The God Who Suffered

For those of you who are friends with me on Facebook, you’ll know that Ilsa passed away Saturday, March 8th.  Thank you, thank you for your continued prayers and support for the Ramos family.   It means so much to them and to all of us here.

It was a beautiful wake and funeral.  She was a beautiful person.  As the oldest of six children, she was very much the second mom to everyone in the family…

It’s so hard to understand why… we were praying so hard for a miracle…

The Monday after her death, her brother and I, along with four amazing university students from the States who were down for Spring Break, went on mission to Ojos de Agua.  It was a mission unlike any other I’ve ever been on.

The first thing we did when we arrived in the town was to visit a girl who’d gone on mission with us in December; her mom had passed away Ash Wednesday.  Every afternoon at 3pm we returned to the house participate with their family, friends, and neighbors in a special novena for her mother’s soul.

Then that same Monday afternoon, we were literally in the opening prayer for our youth program when one of the girls got a phone call saying a man in the community had just died from cancer.  We went to his burial Wednesday morning.

Too, all of our visits this time were with the sick and the elderly.

There’s just so much suffering in the world…and it was such a beautiful  mission, to be able to share in that suffering, but you want to do more than share.  You want so badly to be able to take it all away.  But you can’t.  You can only cry with them and hope together in the promise of the Resurrection.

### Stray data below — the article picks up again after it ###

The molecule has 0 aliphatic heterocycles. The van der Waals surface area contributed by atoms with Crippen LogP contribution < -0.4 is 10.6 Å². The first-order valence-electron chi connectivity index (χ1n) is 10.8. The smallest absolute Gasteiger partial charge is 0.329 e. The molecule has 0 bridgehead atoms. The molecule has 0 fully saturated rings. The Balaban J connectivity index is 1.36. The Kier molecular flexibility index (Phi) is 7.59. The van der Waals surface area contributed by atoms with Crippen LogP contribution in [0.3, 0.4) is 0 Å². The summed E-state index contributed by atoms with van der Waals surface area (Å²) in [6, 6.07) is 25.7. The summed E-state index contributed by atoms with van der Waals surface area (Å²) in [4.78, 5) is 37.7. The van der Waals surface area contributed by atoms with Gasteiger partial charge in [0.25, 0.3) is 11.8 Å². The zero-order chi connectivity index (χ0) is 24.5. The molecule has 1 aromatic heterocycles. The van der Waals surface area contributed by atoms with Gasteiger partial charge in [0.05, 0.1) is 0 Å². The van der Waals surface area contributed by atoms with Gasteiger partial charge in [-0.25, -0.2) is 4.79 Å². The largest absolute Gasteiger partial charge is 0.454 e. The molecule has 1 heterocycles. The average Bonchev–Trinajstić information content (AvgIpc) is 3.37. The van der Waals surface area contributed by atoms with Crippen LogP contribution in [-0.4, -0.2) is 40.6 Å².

I’ve been thinking about that a lot these past few weeks, especially as we’ve entered Lent, and the whole problem-of-evil-thing in general.  For reasons that I don’t understand, our all-powerful, loving, and benevolent God permits evil and death and sin and sickness.  It’s one thing, though, to talk about it as philosophical discussion in your theology class.  It’s another to see people you love suffering.

In the end, I don’t know why God says “no” to our prayers.  “No” when we have faith.  “No” when the saints have told us to ask for grand miracles, because that’s what pleases Him most.

But.  I do know that He told His own Son “no” too.  His only, most beloved Son, who begged desperately that the chalice of the cross be taken away… He told Him “no” too.

Moreover, this same Son felt that abandonment and darkness and the pain that comes with feeling that God has rejected your every request.  He experienced that too.

In the end, all of suffering and all of the horror of the cross had to pass, so we could experience new life. But that doesn’t make it any easier in the moment.

So while we wait here for that light of hope, that Easter dawn, we don’t know how God will bring good out of this tragedy… but at the very least we know that we have a God who has suffered with us.  Who loves us enough to want to know the depths of our anguish.  We have a God who has cried with us.


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